HomeThe photography of landscape and time

The photography of landscape and time

Le paysage temps photographié

*  *  *

Published on Thursday, April 26, 2018 by Céline Guilleux

Summary

Dans la culture occidentale, le paysage a principalement été envisagé en tant que res extensa, étendue spatiale proposée au regard. Mais il constitue aussi un corps complexe, soumis à des perpétuelles évolutions déterminées par des causes hétérogènes, rétroagissant les unes sur les autres. L'auscultation par la photographie de ses morphologies changeantes impose la mise en œuvre de stratégies visuelles, sensibles et empiriques susceptibles de se déployer dans la durée.

Announcement

22nd and 23rd November 2018, Saint-Étienne

Argument 

In western culture, landscape was essentially considered as being res extensa, a spatial expanse exposed to view. However it also constitutes a complex body, subject to constant change, influenced by assorted causes, acting retroactively upon each other. These changes, be they parallel or converging, gradual, sudden or intermittent, are not fully predictable and only partially tractable. Habitation of the areas – either by those who settle permanently or stay just temporarily – is also a vector of transformation, linked to everyday habits or customs, to seasonal activities or to events triggering movements, repositioning or sedentary behaviour.   Landscapes are obviously difficult to contain or to plan, appearing as organisms in the throes of constant movement. The photographer’s examination of their changing morphology requires the application of visual, sensitive and empirical strategies that can be deployed over time.

Many photographers develop diachronic approaches. They tend to return to sites in order to observe them over a long period, thus developing series. It is often a case of immersing themselves in the local geography, of living there and taking part, of even creating a form of intimacy. The land is no longer a simple space for fleeting meetings but a place of multi-dimensional and lasting relations. They come to question the spacing, the sedimentations, the losses or gains in depth. The precariousness of the lay-outs are revealed, their emerging forms examined and documented. Landscape experiences are founded on and conditioned by the type of survey used, by the adoption of reasoned cross sections or intermeshed grids, prolonged reconnoitering, or more random meandering; by the choice of going on foot or by car or with other means of transport. The type of equipment used generates different forms of receptivity, conditioning the methods of distancing, permeation and even “metabolization”, as underlined by Gabriele Basilico, referring to his work on European cities. Various strategies can be tried so that the time spent in the field is not restricted to that required to take the shots, but can be extended to longer observation.

In France, since the 1990’s, the Observatoires photographiques du Paysage have recommended a systematic method of rephotography for monitoring sites, whatever their scale. However, for a long time, practices of photographic reproduction have been developed, in parallel of reiterated journeys, crossings and stays. Mark Klett has undertaken two photographic projects in the wake of of historical American topographical surveys. These repeated visits allow permutations to be detected, but also highlight a willingness to claim a form of filiation. A return to the site can be by the same photographer: Ed Ruscha has repeated more than a dozen times the photographic itinerary of Every building on the Sunset Strip. In an entirely different manner the consultation of archives can lead to the observation of persistence and change affecting sites. Very often today photographers combine shots and repeats of existing images within projects aimed at the observation of a site and its transformations. This is more or less what Mathieu Pernot does in relation to public housing complexes. A diachronic perception of places is still possible with a combination of photographs and texts or images taken from internet. Shot taking can also be integrated into the development of architectural or landscaping projects, illustrating their progress.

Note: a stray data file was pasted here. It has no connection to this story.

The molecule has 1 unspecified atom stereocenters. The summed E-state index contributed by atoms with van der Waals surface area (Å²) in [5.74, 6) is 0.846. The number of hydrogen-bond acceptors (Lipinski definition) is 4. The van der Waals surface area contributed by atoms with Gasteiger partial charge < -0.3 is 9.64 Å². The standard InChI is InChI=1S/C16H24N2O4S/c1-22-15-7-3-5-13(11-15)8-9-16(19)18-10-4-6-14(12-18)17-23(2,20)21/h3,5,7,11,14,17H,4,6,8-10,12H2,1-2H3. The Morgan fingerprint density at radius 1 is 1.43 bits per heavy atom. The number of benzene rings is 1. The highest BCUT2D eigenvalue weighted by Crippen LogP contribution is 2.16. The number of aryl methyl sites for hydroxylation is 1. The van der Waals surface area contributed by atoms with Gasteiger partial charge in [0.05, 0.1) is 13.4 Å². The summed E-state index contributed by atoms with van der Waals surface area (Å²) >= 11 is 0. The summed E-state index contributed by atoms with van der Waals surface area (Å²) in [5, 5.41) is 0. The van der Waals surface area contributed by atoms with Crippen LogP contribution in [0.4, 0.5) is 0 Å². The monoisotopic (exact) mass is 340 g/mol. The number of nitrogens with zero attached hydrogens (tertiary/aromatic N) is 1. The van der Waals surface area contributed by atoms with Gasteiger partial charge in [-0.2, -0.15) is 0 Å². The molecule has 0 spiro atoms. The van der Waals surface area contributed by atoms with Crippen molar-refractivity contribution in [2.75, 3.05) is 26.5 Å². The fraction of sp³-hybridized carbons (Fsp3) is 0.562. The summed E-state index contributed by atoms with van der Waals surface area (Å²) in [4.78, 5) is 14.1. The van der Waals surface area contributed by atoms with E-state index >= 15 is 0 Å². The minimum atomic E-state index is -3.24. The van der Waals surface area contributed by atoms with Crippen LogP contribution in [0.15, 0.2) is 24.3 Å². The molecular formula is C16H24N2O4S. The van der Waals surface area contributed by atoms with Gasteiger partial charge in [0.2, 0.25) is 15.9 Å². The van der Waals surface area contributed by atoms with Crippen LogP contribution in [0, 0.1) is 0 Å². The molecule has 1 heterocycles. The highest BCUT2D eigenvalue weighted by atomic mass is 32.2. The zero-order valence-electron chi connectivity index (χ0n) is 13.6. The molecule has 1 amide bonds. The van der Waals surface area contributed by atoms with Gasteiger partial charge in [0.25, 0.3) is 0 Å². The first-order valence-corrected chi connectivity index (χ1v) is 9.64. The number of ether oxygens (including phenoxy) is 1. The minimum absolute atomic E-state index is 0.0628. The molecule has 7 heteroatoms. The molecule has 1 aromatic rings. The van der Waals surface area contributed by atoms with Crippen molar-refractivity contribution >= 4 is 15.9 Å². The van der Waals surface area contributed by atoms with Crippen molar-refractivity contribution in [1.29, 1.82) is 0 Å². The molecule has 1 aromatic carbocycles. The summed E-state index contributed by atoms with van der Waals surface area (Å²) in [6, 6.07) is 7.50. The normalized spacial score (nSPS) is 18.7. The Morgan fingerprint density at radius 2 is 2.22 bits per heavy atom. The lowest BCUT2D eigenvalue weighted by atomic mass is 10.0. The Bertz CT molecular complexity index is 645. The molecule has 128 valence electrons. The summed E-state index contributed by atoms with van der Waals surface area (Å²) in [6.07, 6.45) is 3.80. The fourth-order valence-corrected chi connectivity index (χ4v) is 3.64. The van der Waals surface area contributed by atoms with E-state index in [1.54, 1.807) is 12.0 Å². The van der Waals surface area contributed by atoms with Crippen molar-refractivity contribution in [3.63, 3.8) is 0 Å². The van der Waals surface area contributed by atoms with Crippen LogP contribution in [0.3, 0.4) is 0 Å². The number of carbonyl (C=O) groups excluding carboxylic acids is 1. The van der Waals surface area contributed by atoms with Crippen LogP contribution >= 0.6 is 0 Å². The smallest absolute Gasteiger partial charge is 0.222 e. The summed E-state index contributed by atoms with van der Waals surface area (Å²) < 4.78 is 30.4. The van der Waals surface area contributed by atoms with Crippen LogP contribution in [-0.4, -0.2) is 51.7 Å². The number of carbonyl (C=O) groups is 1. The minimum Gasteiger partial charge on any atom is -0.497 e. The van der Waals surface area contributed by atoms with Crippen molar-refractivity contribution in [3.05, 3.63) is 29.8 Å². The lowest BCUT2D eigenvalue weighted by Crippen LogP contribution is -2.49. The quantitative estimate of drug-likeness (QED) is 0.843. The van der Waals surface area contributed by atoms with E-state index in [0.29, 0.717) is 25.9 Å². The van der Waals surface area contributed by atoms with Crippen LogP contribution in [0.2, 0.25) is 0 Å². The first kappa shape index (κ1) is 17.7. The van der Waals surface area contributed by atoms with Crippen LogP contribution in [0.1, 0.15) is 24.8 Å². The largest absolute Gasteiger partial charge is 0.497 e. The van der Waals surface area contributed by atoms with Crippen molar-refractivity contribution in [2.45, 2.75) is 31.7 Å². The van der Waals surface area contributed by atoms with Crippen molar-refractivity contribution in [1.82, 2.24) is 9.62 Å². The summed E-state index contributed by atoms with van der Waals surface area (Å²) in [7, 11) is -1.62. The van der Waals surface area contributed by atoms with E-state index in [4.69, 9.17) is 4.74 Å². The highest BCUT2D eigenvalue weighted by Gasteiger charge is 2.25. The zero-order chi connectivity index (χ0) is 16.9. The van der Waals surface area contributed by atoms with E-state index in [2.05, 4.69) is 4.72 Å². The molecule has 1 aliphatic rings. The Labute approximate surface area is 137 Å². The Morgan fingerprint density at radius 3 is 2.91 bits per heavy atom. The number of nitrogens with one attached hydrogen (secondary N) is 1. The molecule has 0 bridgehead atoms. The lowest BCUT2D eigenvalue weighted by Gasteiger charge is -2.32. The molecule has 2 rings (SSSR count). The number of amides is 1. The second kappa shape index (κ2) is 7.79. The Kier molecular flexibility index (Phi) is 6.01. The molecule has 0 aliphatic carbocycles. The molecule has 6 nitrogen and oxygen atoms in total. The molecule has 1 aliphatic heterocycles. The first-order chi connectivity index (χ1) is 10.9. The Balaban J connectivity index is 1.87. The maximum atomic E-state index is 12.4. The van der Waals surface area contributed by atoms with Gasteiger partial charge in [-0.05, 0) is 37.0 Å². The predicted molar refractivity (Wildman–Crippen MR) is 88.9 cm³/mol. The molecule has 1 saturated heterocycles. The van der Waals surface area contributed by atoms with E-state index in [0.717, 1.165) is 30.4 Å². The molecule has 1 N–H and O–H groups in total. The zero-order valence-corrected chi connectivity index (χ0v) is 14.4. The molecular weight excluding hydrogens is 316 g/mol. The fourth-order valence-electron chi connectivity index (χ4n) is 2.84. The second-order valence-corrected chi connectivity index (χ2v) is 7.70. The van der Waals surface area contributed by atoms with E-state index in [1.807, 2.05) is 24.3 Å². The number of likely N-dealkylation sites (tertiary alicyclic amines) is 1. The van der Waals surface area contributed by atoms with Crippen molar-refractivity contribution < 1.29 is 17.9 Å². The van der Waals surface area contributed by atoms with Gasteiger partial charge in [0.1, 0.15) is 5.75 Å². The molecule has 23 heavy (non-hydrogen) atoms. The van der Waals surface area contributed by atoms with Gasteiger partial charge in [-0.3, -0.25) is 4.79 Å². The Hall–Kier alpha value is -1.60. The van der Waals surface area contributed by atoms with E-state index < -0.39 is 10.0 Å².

Submission guidelines

This international conference will deal with the diversity of photographic strategies applied to the examination and observation of landscapes over time. Proposals of 300 words, accompanied by a short bio-bibliographical note should be sent to Jordi Ballesta (jordi.ballesta@laposte.fr) and Danièle Méaux (daniele.meaux@univ-st-etienne.fr)

at the latest by the 1st of June 2018.

The programme will be drawn up before the end of June 2018.

Scientific comity

  • Carmen Andriani (Professor, University of Gênes)
  • Jordi Ballesta (Researcher, Université de Saint-Etienne)
  • Raphaële Bertho (Lecturer, Université de Tours)
  • Georges Gay (Professor, University of Saint-Etienne)
  • Danièle Méaux (Professor, University of Saint-Etienne)
  • Liz Wells (Professeur, University of Plymouth)

Subjects

Places

  • Saint-Étienne, France (42)

Date(s)

  • Friday, June 01, 2018

Keywords

  • photographie, paysage, temps, évolution

Contact(s)

  • Danièle Méaux
    courriel : daniele [dot] meaux [at] univ-st-etienne [dot] fr

Information source

  • Danièle Méaux
    courriel : daniele [dot] meaux [at] univ-st-etienne [dot] fr

To cite this announcement

« The photography of landscape and time », Call for papers, Calenda, Published on Thursday, April 26, 2018, https://calenda.org/440061

Archive this announcement

  • Google Agenda
  • iCal